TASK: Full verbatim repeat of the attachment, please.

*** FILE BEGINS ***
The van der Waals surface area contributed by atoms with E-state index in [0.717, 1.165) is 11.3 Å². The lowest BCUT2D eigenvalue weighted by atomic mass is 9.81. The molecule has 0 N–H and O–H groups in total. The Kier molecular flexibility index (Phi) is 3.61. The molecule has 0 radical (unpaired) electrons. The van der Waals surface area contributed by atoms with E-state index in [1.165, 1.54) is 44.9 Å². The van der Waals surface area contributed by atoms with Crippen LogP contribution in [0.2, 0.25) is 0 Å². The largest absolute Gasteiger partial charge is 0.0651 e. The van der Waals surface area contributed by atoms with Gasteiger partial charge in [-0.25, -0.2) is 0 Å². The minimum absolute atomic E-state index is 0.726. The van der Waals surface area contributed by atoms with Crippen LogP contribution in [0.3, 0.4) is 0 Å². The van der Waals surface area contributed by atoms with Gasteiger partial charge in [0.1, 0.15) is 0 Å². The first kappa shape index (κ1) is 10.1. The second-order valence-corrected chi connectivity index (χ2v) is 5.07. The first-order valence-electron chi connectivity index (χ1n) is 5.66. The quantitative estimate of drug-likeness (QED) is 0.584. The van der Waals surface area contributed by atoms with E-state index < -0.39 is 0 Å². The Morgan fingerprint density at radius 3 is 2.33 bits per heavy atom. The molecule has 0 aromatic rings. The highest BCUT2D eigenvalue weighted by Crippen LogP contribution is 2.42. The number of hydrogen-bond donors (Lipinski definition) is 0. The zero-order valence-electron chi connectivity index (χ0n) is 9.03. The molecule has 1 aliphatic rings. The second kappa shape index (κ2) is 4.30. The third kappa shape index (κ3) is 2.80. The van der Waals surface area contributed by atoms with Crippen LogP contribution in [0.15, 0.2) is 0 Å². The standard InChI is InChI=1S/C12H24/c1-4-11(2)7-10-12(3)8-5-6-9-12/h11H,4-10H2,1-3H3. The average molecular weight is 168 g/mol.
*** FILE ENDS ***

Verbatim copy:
The van der Waals surface area contributed by atoms with E-state index in [0.717, 1.165) is 11.3 Å². The lowest BCUT2D eigenvalue weighted by atomic mass is 9.81. The molecule has 0 N–H and O–H groups in total. The Kier molecular flexibility index (Phi) is 3.61. The molecule has 0 radical (unpaired) electrons. The van der Waals surface area contributed by atoms with E-state index in [1.165, 1.54) is 44.9 Å². The van der Waals surface area contributed by atoms with Crippen LogP contribution in [0.2, 0.25) is 0 Å². The largest absolute Gasteiger partial charge is 0.0651 e. The van der Waals surface area contributed by atoms with Gasteiger partial charge in [-0.25, -0.2) is 0 Å². The minimum absolute atomic E-state index is 0.726. The van der Waals surface area contributed by atoms with Crippen LogP contribution in [0.3, 0.4) is 0 Å². The van der Waals surface area contributed by atoms with Gasteiger partial charge in [0.1, 0.15) is 0 Å². The first kappa shape index (κ1) is 10.1. The second-order valence-corrected chi connectivity index (χ2v) is 5.07. The first-order valence-electron chi connectivity index (χ1n) is 5.66. The quantitative estimate of drug-likeness (QED) is 0.584. The van der Waals surface area contributed by atoms with E-state index < -0.39 is 0 Å². The Morgan fingerprint density at radius 3 is 2.33 bits per heavy atom. The molecule has 0 aromatic rings. The highest BCUT2D eigenvalue weighted by Crippen LogP contribution is 2.42. The number of hydrogen-bond donors (Lipinski definition) is 0. The zero-order valence-electron chi connectivity index (χ0n) is 9.03. The molecule has 1 aliphatic rings. The second kappa shape index (κ2) is 4.30. The third kappa shape index (κ3) is 2.80. The van der Waals surface area contributed by atoms with Crippen LogP contribution in [0.15, 0.2) is 0 Å². The standard InChI is InChI=1S/C12H24/c1-4-11(2)7-10-12(3)8-5-6-9-12/h11H,4-10H2,1-3H3. The average molecular weight is 168 g/mol.